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In February 2023, the Arizona Court of Appeals issued an opinion in Audit-USA v. Maricopa County, 525 P.3d 279 (Ariz. App. 2023) [CA-CV 22-0254], addressing the fundamentals of Arizona’s public records laws.
In February 2021, Audit-USA made a public records request to the Maricopa County Board of Supervisors for digital images and associated data of ballots cast in the November 2020 election. Maricopa County did not respond to the request, so Audit-USA filed suit under A.R.S. § 39-121.02, which governs recourse when a public body denies access to public records.
Maricopa County provided Audit-USA with a copy of some of the requested data, but withheld the digital images of the cast ballots. Maricopa County subsequently filed a motion to dismiss on the grounds that A.R.S. § 16-625 expressly prohibits the circulation of digital images of ballots.
Ultimately, the trial court granted the dismissal, and the Court of Appeals upheld it.
1. The Court of Appeals found that it did not need to reach the question of whether public records law applies because the statutes pertaining to the protection of ballots prevented the requested disclosure.
- A.R.S. § 16-624 requires paper ballots to remain “unopened and unaltered” at a “secure facility” for 24 months following the close of an election.
- A.R.S. § 16-625 requires electronic data and digital images of ballots to be protected from both “physical and electronic access,” with security measures equal to or greater than those for paper ballots.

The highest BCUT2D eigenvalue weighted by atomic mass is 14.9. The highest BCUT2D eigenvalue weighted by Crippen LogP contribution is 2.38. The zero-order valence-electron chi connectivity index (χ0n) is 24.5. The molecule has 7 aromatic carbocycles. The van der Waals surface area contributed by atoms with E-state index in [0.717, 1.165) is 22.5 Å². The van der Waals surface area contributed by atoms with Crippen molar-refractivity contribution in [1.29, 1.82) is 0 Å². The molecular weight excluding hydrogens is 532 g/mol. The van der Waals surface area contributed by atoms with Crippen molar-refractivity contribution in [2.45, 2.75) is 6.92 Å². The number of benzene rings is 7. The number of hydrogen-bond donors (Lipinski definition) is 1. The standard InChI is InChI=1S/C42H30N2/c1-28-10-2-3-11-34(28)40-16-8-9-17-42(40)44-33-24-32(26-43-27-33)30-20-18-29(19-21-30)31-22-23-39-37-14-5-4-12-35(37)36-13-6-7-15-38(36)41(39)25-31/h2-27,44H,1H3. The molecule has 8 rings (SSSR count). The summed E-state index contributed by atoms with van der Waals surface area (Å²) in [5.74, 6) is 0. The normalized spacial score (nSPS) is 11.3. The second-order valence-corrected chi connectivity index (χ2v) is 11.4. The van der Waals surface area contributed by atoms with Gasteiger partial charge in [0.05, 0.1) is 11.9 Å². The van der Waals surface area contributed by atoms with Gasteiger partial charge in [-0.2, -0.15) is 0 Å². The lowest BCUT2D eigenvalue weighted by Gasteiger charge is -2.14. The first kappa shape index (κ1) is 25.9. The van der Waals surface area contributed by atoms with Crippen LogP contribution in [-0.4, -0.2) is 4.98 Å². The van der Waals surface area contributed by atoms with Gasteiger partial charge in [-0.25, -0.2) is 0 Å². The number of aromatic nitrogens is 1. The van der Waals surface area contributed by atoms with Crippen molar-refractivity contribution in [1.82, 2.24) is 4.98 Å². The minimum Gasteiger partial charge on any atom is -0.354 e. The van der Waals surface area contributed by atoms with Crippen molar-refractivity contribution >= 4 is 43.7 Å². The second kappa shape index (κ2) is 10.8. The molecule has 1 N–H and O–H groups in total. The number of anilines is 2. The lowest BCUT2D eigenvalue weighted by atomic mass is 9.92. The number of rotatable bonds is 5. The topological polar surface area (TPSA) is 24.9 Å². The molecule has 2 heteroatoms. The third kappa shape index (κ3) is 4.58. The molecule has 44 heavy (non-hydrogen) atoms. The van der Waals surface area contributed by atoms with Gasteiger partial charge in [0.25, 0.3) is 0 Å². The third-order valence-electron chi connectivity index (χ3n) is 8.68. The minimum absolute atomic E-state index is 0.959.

- The Court read A.R.S. § 16-625 to categorically prohibit disclosure of digital images and ballots, observing that “[t]here may be circumstances in which disclosing digital images of cast ballots is authorized by court order, but those do not include general disclosures under a public-records request.” 254 Ariz. 536, ¶ 12, 525 P.3d 279, 282 (App. 2023).
2. Besides clarifying the statutory scheme governing election records, the Court’s opinion contains a second significant statement. The Court stated that it did not need to address the applicability of public records laws because the issue of disclosure of ballots was definitively resolved by statutory imperative. This is consistent with Arizona public records precedent that states Arizona’s public records laws are not unlimited, and stands for the proposition that if the topic of a public records request is otherwise addressed by statute, such statute takes precedence over the public records process. It stands to reason that other laws prohibiting the disclosure of certain information would act in the same way and similarly take precedence over the public records analysis.
Many Arizona laws prohibit disclosure of information, such as personal identifying information, medical information, or utility customer information. For example:
- A.R.S. § 39-123.01 addresses the personal identifying information of a witness to a crime;
- A.R.S. § 44-1373 addresses disclosure of personal identifying information more generally;
- A.R.S. § 12-2292 addresses the disclosure of medical records and payment records; and
- A.R.S. § 44-1376.01 addresses utility customer information.
Based on the Court’s opinion in Audit-USA v. Maricopa County, a public body responding to a public records request should first ensure the subject matter requested is not already addressed in another statutory scheme that would supersede the public records analysis. Public bodies should familiarize themselves with the topics of the various statutes and regulations they regularly encounter, may be subject to, and may provide a basis for limiting their response and protecting confidential information. When they receive a public records request, they can more easily determine whether there is a relevant statute that would prevent them from completing the records request. Training and updates for staff involved in responding, as well as administrative staff in general, is also key.
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